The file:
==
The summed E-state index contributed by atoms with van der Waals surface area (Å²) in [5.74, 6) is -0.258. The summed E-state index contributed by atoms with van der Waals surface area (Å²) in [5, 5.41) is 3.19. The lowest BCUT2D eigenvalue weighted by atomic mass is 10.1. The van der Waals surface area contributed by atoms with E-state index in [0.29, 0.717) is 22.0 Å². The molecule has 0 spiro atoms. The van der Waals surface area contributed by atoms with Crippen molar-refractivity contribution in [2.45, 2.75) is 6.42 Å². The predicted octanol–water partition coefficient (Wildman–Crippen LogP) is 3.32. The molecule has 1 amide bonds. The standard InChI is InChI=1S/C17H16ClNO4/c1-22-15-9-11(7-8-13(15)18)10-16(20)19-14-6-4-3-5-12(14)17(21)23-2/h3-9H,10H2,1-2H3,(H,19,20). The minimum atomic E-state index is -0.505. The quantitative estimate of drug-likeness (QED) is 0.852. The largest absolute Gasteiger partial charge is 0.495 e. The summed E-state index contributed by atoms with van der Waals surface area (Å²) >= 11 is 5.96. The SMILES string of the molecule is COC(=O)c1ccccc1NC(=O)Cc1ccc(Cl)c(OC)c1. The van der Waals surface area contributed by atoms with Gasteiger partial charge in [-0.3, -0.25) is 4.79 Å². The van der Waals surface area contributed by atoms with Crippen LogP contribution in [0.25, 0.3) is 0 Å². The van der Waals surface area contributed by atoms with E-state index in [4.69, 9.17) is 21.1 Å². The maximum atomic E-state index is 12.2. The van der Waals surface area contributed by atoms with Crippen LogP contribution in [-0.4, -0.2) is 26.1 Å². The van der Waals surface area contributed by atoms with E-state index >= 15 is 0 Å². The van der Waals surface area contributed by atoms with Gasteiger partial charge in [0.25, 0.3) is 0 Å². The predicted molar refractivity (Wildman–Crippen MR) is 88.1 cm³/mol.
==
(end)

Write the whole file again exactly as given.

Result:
The summed E-state index contributed by atoms with van der Waals surface area (Å²) in [5.74, 6) is -0.258. The summed E-state index contributed by atoms with van der Waals surface area (Å²) in [5, 5.41) is 3.19. The lowest BCUT2D eigenvalue weighted by atomic mass is 10.1. The van der Waals surface area contributed by atoms with E-state index in [0.29, 0.717) is 22.0 Å². The molecule has 0 spiro atoms. The van der Waals surface area contributed by atoms with Crippen molar-refractivity contribution in [2.45, 2.75) is 6.42 Å². The predicted octanol–water partition coefficient (Wildman–Crippen LogP) is 3.32. The molecule has 1 amide bonds. The standard InChI is InChI=1S/C17H16ClNO4/c1-22-15-9-11(7-8-13(15)18)10-16(20)19-14-6-4-3-5-12(14)17(21)23-2/h3-9H,10H2,1-2H3,(H,19,20). The minimum atomic E-state index is -0.505. The quantitative estimate of drug-likeness (QED) is 0.852. The largest absolute Gasteiger partial charge is 0.495 e. The summed E-state index contributed by atoms with van der Waals surface area (Å²) >= 11 is 5.96. The SMILES string of the molecule is COC(=O)c1ccccc1NC(=O)Cc1ccc(Cl)c(OC)c1. The van der Waals surface area contributed by atoms with Gasteiger partial charge in [-0.3, -0.25) is 4.79 Å². The van der Waals surface area contributed by atoms with Crippen LogP contribution in [0.25, 0.3) is 0 Å². The van der Waals surface area contributed by atoms with E-state index in [4.69, 9.17) is 21.1 Å². The maximum atomic E-state index is 12.2. The van der Waals surface area contributed by atoms with Crippen LogP contribution in [-0.4, -0.2) is 26.1 Å². The van der Waals surface area contributed by atoms with E-state index >= 15 is 0 Å². The van der Waals surface area contributed by atoms with Gasteiger partial charge in [0.25, 0.3) is 0 Å². The predicted molar refractivity (Wildman–Crippen MR) is 88.1 cm³/mol.